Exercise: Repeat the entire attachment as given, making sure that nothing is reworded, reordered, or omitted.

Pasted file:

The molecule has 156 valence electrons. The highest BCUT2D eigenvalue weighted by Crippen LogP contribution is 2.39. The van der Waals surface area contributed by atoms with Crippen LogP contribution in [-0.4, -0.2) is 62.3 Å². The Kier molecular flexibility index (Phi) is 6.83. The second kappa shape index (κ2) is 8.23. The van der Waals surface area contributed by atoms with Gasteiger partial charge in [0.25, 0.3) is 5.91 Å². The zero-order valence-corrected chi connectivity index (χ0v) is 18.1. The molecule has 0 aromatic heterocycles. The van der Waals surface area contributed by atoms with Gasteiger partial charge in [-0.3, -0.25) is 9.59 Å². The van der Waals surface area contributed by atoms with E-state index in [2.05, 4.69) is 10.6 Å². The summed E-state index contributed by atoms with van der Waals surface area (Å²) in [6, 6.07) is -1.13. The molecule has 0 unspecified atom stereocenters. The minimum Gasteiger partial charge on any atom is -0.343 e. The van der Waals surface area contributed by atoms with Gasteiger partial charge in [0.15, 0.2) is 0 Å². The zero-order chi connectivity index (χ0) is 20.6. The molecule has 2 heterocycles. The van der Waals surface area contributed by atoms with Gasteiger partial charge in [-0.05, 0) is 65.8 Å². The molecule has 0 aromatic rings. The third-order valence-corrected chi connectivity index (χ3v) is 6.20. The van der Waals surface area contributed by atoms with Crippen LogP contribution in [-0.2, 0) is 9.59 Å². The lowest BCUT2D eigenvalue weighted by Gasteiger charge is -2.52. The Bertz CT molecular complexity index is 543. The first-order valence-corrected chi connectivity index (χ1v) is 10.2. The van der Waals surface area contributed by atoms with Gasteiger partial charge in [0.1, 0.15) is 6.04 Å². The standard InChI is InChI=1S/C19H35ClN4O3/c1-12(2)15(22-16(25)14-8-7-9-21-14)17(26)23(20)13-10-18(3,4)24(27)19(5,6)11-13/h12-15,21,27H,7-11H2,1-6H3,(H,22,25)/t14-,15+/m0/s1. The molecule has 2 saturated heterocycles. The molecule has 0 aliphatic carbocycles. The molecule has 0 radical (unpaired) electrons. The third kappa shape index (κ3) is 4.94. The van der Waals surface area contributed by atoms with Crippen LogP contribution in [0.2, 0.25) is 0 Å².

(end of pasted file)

The molecule has 156 valence electrons. The highest BCUT2D eigenvalue weighted by Crippen LogP contribution is 2.39. The van der Waals surface area contributed by atoms with Crippen LogP contribution in [-0.4, -0.2) is 62.3 Å². The Kier molecular flexibility index (Phi) is 6.83. The second kappa shape index (κ2) is 8.23. The van der Waals surface area contributed by atoms with Gasteiger partial charge in [0.25, 0.3) is 5.91 Å². The zero-order valence-corrected chi connectivity index (χ0v) is 18.1. The molecule has 0 aromatic heterocycles. The van der Waals surface area contributed by atoms with Gasteiger partial charge in [-0.3, -0.25) is 9.59 Å². The van der Waals surface area contributed by atoms with E-state index in [2.05, 4.69) is 10.6 Å². The summed E-state index contributed by atoms with van der Waals surface area (Å²) in [6, 6.07) is -1.13. The molecule has 0 unspecified atom stereocenters. The minimum Gasteiger partial charge on any atom is -0.343 e. The van der Waals surface area contributed by atoms with Gasteiger partial charge in [0.15, 0.2) is 0 Å². The zero-order chi connectivity index (χ0) is 20.6. The molecule has 2 heterocycles. The van der Waals surface area contributed by atoms with Gasteiger partial charge in [-0.05, 0) is 65.8 Å². The molecule has 0 aromatic rings. The third-order valence-corrected chi connectivity index (χ3v) is 6.20. The van der Waals surface area contributed by atoms with Crippen LogP contribution in [-0.2, 0) is 9.59 Å². The lowest BCUT2D eigenvalue weighted by Gasteiger charge is -2.52. The Bertz CT molecular complexity index is 543. The first-order valence-corrected chi connectivity index (χ1v) is 10.2. The van der Waals surface area contributed by atoms with Gasteiger partial charge in [0.1, 0.15) is 6.04 Å². The standard InChI is InChI=1S/C19H35ClN4O3/c1-12(2)15(22-16(25)14-8-7-9-21-14)17(26)23(20)13-10-18(3,4)24(27)19(5,6)11-13/h12-15,21,27H,7-11H2,1-6H3,(H,22,25)/t14-,15+/m0/s1. The molecule has 2 saturated heterocycles. The molecule has 0 aliphatic carbocycles. The molecule has 0 radical (unpaired) electrons. The third kappa shape index (κ3) is 4.94. The van der Waals surface area contributed by atoms with Crippen LogP contribution in [0.2, 0.25) is 0 Å².